It was quite common to defeat or delete the EGR system on these, and there are a few ways to do it. One is simply to remove or plug the vacuum line at the EGR valve (valve stays closed all the time). The second method is to remove the EGR valve and plug the holes in the manifold. The third is to replace the EGR manifold with a non-EGR manifold. It's simple to determine which you have. Remove the air cleaner and look into the intake. An EGR manifold will either have the valve in place, a mounting surface with threaded bolt holes and a large plugged hole (like a freeze plug on the side of the block), or a plain floor with only the air cleaner studs in place.

The EPR can be removed, forced fully open ("wired"), or the valve removed with shaft holes plugged.
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Old 04-02-2019, 07:39 AM
AWickman AWickman is offline
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Thank you a lot for all this information. below the cast iron exhaust manifold (nearly as a long German word - is this what you use?) there is no valve today at least, and there is nothing under the air cleaner. I have today ordered a couple of 21/4 inch pipe pieces at my local shop that I will form to a H-pipe on Saturday. It should really be interesting to see if it will help.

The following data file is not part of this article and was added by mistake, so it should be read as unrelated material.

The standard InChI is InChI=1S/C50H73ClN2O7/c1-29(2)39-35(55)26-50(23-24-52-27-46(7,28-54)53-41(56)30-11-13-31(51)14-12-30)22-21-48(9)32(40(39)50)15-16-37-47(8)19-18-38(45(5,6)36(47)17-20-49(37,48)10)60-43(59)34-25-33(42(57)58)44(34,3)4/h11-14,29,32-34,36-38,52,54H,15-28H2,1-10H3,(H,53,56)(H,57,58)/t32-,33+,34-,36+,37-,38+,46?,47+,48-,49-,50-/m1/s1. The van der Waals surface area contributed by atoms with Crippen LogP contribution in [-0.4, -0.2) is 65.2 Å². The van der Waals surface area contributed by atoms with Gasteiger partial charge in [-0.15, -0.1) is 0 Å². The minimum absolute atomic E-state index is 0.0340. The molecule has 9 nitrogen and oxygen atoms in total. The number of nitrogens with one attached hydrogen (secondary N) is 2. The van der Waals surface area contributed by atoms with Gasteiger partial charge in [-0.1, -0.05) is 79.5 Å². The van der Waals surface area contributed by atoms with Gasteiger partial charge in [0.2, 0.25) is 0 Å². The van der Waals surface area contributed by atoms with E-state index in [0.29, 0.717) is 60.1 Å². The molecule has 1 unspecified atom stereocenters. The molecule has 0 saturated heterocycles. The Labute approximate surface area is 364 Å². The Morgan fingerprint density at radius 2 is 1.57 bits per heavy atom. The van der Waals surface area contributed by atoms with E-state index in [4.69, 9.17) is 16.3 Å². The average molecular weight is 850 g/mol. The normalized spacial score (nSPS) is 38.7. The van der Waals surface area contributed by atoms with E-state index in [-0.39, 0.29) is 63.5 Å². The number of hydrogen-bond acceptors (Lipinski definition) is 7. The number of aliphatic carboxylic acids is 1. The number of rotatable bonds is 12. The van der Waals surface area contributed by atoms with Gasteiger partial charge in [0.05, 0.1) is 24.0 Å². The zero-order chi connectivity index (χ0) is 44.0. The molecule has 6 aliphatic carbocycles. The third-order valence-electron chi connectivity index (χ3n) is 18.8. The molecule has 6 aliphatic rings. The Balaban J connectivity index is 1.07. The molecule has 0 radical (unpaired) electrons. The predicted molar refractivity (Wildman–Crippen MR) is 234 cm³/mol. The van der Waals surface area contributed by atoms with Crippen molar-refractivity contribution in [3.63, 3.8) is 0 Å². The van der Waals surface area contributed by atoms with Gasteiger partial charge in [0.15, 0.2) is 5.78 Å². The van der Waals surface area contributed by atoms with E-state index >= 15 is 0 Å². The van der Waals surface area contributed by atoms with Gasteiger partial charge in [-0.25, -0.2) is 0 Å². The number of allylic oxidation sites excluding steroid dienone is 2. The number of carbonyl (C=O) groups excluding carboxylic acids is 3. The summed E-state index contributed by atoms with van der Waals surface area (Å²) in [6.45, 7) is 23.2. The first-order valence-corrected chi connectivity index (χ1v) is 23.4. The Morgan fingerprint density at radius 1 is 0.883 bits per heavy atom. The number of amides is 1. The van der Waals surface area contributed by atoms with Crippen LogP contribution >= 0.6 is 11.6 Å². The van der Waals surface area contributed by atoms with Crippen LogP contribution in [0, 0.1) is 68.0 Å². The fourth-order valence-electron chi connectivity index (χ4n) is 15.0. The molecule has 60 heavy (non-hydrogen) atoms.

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Old 04-02-2019, 10:48 PM
AWickman AWickman is offline
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I spend some time to look into GM part catalog and I am really confused how many different mufflers there are for the 6.2 engine year 1983. This is what I found:
”C107(03)” 6.2 EXHAUST (LH6 DIESEL)
RH 14063876 LH 14067425

”C109(03), C2(03)” 6.2C/6,2J EXHAUST (LH6/LL4)
RH 14045002 LH 14045001

”C2(43), C3” 6.2J EXHAUST (LL4 DIESEL)
RH & LH 14063795

”C(06)” 6.2C/6.2J EXHAUST (LH6 DIESEL)
RH 14063876 LH 14067425

”C(06)” 6.2C/6.2J EXHAUST (LH6/LL4 DIESEL)
RH 14044998 LH 14044997

”K3(03-43)” 6.2J EXHAUST (LL4 DIESEL)
RH & LH 14063795

”K(06)” 6.2C/6.2J EXHAUST (LH6/LL4 DIESEL)
RH 14044998 LH 14044997

”K1,2(03)” 6.2C/6.2J EXHAUST (LH6/LL4 DIESEL)
RH 14063876/14063878 LH 14063875/14063877

”K(16)” 6.2C EXHAUST (LH6 DIESEL)
Rh 14067430 LH 14067429


Anyone who have the knowledge and time to explain the differences between all these versions?